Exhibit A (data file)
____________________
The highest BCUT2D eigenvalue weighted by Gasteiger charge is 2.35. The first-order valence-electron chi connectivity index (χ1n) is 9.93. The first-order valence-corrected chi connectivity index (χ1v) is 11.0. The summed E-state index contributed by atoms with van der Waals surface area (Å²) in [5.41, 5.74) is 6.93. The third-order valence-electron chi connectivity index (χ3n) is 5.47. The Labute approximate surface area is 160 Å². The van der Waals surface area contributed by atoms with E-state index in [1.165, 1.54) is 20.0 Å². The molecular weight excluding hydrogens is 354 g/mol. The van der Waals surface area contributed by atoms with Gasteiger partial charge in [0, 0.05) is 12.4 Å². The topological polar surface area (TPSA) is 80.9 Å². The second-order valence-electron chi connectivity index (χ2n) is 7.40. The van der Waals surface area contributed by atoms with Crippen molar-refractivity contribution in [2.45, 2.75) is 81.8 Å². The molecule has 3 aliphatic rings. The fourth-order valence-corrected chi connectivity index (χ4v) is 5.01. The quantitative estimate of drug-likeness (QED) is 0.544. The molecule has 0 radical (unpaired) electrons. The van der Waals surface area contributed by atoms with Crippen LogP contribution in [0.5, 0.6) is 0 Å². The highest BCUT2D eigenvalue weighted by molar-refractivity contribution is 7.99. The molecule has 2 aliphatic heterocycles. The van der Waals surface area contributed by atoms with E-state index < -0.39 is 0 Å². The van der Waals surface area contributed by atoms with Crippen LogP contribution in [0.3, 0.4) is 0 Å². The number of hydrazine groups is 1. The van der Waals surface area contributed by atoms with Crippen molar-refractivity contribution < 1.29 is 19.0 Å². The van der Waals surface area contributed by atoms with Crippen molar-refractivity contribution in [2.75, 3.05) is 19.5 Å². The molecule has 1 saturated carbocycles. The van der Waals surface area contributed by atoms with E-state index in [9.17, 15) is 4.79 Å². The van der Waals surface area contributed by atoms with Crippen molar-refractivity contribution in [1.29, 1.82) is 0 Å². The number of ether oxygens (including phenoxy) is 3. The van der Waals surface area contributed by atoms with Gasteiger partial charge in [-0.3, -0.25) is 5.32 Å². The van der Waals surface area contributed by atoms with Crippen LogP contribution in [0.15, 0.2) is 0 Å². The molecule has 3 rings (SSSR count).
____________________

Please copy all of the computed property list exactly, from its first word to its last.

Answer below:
The highest BCUT2D eigenvalue weighted by Gasteiger charge is 2.35. The first-order valence-electron chi connectivity index (χ1n) is 9.93. The first-order valence-corrected chi connectivity index (χ1v) is 11.0. The summed E-state index contributed by atoms with van der Waals surface area (Å²) in [5.41, 5.74) is 6.93. The third-order valence-electron chi connectivity index (χ3n) is 5.47. The Labute approximate surface area is 160 Å². The van der Waals surface area contributed by atoms with E-state index in [1.165, 1.54) is 20.0 Å². The molecular weight excluding hydrogens is 354 g/mol. The van der Waals surface area contributed by atoms with Gasteiger partial charge in [0, 0.05) is 12.4 Å². The topological polar surface area (TPSA) is 80.9 Å². The second-order valence-electron chi connectivity index (χ2n) is 7.40. The van der Waals surface area contributed by atoms with Crippen molar-refractivity contribution in [2.45, 2.75) is 81.8 Å². The molecule has 3 aliphatic rings. The fourth-order valence-corrected chi connectivity index (χ4v) is 5.01. The quantitative estimate of drug-likeness (QED) is 0.544. The molecule has 0 radical (unpaired) electrons. The van der Waals surface area contributed by atoms with Crippen LogP contribution in [0.5, 0.6) is 0 Å². The highest BCUT2D eigenvalue weighted by molar-refractivity contribution is 7.99. The molecule has 2 aliphatic heterocycles. The van der Waals surface area contributed by atoms with E-state index < -0.39 is 0 Å². The van der Waals surface area contributed by atoms with Crippen LogP contribution in [0.3, 0.4) is 0 Å². The number of hydrazine groups is 1. The van der Waals surface area contributed by atoms with Crippen molar-refractivity contribution < 1.29 is 19.0 Å². The van der Waals surface area contributed by atoms with Crippen molar-refractivity contribution in [2.75, 3.05) is 19.5 Å². The molecule has 1 saturated carbocycles. The van der Waals surface area contributed by atoms with E-state index in [9.17, 15) is 4.79 Å². The van der Waals surface area contributed by atoms with Crippen molar-refractivity contribution in [1.29, 1.82) is 0 Å². The number of ether oxygens (including phenoxy) is 3. The van der Waals surface area contributed by atoms with Gasteiger partial charge in [-0.3, -0.25) is 5.32 Å². The van der Waals surface area contributed by atoms with Crippen LogP contribution in [0.15, 0.2) is 0 Å². The molecule has 3 rings (SSSR count).